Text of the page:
The growing appreciation of yard management systems in India and the equally expanding possibilities for 3PLs.
Tarun Sarkar kneels down on the wet ground and runs his fingers along the bottom of a red Chevrolet Beat. He fixes his eyes on something under the car that nobody else seems to see. Half a dozen employees of third-party logistics provider TVS Sundharams stand pensively watching him. “Ah, it’s fine. Good,” Sarkar says as he raises his body and dusts off his arms and palms. A dark patch has formed on the knee of his trousers from the overnight rain which earlier drenched the spacious stockyard for General Motors vehicles in the southern city of Kochi, several thousand kilometres from GM’s plant at Halol, Gujarat.
Sarkar crosschecks an entry in a logbook about a repaired dent under the Chevrolet Beat. Among the anxious crowd is M Ganesan, vice-president of TVS Sundharams, which has a contract to manage the stockyard for GM.
The visit is part of a bi-monthly yard audit at GM. Sarkar is responsible for all of the carmaker’s yards in India, including Kochi and Bangaluru in the south, Guwahati in the northeast and the in-plant yard at Halol. Sarkar examines documentation, questions the staff about activities – or ‘drills’ – and processes at the yard. All damage and repairs are logged, claims recorded, and methods verified and approved. The goal is to create an external yard with the same efficiency and quality expectations as the plant itself, so that every vehicle dispatched from here to dealerships remains ‘factory fresh’.
Such rigour in processes is now common for many global carmakers in India, with sophisticated yard management slowly gaining traction in the country. Although the yards themselves might not have the scale and the amenities of their Western equivalents, such as often lacking paved surfaces, having less advanced IT for tracking and monitoring vehicles and lower levels of security, carmakers and providers are doing more to raise India’s stockyards to global standards. And with coming changes to the marketplace, including a long-touted plan to centralise certain taxes that would enable cross-state stock holding, the pace of development for yard management in the country looks set to quicken.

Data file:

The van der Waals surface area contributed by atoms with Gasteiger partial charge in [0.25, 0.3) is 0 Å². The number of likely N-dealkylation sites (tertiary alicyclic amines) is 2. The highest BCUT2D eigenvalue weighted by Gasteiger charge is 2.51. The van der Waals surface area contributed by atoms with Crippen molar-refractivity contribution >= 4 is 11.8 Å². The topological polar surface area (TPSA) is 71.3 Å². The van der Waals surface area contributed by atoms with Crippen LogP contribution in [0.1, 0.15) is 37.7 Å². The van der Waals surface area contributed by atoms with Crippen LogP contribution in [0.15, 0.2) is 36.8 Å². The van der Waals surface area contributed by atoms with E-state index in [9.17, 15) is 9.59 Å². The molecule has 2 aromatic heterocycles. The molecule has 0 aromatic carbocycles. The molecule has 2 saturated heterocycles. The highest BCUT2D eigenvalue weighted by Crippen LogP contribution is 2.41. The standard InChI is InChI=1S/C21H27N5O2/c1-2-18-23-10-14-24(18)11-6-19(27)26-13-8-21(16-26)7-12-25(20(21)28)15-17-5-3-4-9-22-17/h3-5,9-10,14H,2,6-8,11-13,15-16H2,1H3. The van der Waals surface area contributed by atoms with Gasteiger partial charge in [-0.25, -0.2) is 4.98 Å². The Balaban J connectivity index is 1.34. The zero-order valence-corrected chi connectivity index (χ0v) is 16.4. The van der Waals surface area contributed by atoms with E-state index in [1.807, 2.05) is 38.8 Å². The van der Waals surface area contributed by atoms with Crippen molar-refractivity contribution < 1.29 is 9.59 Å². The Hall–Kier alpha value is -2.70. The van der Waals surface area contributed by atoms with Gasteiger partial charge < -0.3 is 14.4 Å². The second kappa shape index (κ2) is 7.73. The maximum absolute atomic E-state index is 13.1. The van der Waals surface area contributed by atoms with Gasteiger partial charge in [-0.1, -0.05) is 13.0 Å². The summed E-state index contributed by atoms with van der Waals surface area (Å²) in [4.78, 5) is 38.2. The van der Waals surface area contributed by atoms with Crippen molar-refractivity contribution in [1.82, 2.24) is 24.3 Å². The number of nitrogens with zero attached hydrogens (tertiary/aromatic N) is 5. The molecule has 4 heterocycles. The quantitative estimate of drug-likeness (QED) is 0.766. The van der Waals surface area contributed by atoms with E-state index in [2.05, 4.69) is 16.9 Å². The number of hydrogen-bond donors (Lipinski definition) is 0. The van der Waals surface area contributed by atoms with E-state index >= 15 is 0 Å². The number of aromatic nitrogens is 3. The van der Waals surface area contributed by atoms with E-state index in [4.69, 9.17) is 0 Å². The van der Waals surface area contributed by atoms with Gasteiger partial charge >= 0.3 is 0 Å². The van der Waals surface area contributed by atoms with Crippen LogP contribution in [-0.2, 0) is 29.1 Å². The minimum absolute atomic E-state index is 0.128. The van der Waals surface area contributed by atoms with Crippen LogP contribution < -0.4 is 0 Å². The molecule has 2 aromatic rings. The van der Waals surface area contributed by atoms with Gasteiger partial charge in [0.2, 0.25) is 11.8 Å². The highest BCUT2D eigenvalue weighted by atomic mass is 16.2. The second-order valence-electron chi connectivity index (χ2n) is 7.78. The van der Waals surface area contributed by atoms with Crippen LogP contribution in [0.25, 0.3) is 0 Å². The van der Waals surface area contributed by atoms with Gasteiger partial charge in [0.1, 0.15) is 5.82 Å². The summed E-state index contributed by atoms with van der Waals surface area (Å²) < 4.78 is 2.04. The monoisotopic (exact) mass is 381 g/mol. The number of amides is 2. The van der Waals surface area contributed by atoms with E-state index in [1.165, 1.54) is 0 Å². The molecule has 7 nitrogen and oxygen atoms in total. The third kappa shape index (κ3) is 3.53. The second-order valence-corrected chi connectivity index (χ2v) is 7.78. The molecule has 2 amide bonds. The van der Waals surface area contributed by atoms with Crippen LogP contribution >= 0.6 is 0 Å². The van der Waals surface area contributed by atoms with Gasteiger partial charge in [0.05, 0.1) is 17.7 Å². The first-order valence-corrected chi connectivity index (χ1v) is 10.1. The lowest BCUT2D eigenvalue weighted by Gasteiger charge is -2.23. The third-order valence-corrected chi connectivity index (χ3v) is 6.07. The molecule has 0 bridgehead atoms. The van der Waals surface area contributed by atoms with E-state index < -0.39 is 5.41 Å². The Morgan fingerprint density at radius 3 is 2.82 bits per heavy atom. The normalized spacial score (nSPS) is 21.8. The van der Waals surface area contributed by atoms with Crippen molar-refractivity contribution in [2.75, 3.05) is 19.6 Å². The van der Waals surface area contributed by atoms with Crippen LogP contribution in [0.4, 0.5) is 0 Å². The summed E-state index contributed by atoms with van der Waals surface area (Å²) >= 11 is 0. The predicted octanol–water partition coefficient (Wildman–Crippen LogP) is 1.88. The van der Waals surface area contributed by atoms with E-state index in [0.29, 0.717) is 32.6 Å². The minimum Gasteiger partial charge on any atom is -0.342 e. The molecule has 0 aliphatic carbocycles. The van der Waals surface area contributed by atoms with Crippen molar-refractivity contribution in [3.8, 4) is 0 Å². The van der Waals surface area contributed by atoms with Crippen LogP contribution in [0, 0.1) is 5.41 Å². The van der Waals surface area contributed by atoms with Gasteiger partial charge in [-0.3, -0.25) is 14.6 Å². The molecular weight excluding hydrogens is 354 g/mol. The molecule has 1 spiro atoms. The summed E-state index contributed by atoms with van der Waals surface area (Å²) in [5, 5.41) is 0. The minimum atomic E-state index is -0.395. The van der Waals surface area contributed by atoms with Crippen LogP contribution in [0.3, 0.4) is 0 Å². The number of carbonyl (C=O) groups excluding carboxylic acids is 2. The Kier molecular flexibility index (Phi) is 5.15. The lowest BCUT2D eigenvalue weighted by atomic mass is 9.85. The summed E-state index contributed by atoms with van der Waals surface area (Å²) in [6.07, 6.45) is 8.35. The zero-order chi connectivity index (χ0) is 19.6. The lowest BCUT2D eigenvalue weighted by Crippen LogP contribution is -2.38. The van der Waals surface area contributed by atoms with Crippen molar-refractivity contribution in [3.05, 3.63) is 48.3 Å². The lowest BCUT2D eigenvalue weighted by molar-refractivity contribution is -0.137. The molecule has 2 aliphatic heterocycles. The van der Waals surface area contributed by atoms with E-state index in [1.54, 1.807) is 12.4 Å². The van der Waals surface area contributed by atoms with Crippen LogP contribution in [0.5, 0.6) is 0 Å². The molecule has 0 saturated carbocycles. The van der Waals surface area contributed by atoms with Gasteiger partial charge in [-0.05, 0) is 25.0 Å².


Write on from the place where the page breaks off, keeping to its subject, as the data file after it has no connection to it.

The birth of yard management in India
Yard management is still a relatively new concept in India. Rewind 25 years to when the Indian passenger car market was dominated by Hindustan Motors’ Ambassador and the Padmini from the Fiat-linked Premier Automobile, and most cars were typically moved on their own wheels from assembly lines to dealerships, even if it meant driving them thousands of kilometres.
With a huge gap between demand and supply, customers faced waiting periods of six months. Carmakers ran assembly lines only when their order books were full and money was received. Vehicles out of the factory were rarely parked at the plant prior to dispatch, let alone given pre-delivery inspections (PDI). “Where was the need to stock and send?” asks Bhuvan Nanda, who was then a teenager fresh out of school and helping his uncle Anil Nanda in Ahmedabad to manage Fiat’s sales. Now chief executive officer at GTC Logistics, he recalls
that neither OEMs nor customers paid much attention to potential damages in transport or handling: “[Customers] would grab the ignition key and run away with the car. Nobody bothered [about damage]. All that mattered was the ultimate possession of the car,” he remembers.
When it became necessary to store newly built vehicles for a day or two before delivery, plant teams would invariably find an open space within the factory premises or even outside. According to Vinay Deshpande, a supply chain manager at Fiat Automobiles India, an old hand from the Padmini days, “It was not unnatural for cars to be parked even in our company colony roads.”
The advent of Maruti Suzuki in the mid-1980s, which brought Japanese best practices and the concept of ‘factory fresh’ vehicles to India, changed yard management in the country. Fiat’s Deshpande recalls being impressed by the sight of Maruti yards in Vapi, Gujarat holding 1,000 or more vehicles.
Indeed, foreign collaboration inevitably led to the awareness of yard management practices among Indian OEMs. “We’re privileged to learn from the best masters,” says Achil Paliwal, who spent more than a decade at Maruti Suzuki before joining Honda Siel Cars, where he is head of logistics and exports.
Sukanta Pandit, location head at Mahindra Logistics, responsible for logistical operations at the Mahindra plant at Nashik (200km from Pune), reveals that the provider learnt its own yard practices from former partner, Renault. “Our learning comes from Renault, but it was not easy changing the Indian mindset, which is steeped in the ‘park for delivery’ format.”
For carmakers that haven’t had local partners, best practice has been imported from other regions. GM has a global format for yard management that it applies to all local conditions, according to GM India’s vice-president of global purchasing and supply chain, Ashwini Muppassani.